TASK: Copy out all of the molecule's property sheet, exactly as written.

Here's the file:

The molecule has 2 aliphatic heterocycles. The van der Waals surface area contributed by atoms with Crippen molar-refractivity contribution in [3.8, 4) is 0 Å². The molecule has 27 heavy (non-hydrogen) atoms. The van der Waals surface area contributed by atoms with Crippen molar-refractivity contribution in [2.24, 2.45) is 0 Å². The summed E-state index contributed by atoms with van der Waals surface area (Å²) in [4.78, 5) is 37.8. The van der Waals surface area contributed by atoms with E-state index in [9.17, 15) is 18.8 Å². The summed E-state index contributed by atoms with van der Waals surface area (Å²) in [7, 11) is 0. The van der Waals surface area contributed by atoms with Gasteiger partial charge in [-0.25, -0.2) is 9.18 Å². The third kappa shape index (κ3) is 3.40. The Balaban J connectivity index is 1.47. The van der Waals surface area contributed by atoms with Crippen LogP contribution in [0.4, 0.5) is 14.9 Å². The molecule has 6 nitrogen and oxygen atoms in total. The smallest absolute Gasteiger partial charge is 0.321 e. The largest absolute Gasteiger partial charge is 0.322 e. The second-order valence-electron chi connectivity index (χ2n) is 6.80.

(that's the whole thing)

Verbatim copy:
The molecule has 2 aliphatic heterocycles. The van der Waals surface area contributed by atoms with Crippen molar-refractivity contribution in [3.8, 4) is 0 Å². The molecule has 27 heavy (non-hydrogen) atoms. The van der Waals surface area contributed by atoms with Crippen molar-refractivity contribution in [2.24, 2.45) is 0 Å². The summed E-state index contributed by atoms with van der Waals surface area (Å²) in [4.78, 5) is 37.8. The van der Waals surface area contributed by atoms with E-state index in [9.17, 15) is 18.8 Å². The summed E-state index contributed by atoms with van der Waals surface area (Å²) in [7, 11) is 0. The van der Waals surface area contributed by atoms with Gasteiger partial charge in [-0.25, -0.2) is 9.18 Å². The third kappa shape index (κ3) is 3.40. The Balaban J connectivity index is 1.47. The van der Waals surface area contributed by atoms with Crippen LogP contribution in [0.4, 0.5) is 14.9 Å². The molecule has 6 nitrogen and oxygen atoms in total. The smallest absolute Gasteiger partial charge is 0.321 e. The largest absolute Gasteiger partial charge is 0.322 e. The second-order valence-electron chi connectivity index (χ2n) is 6.80.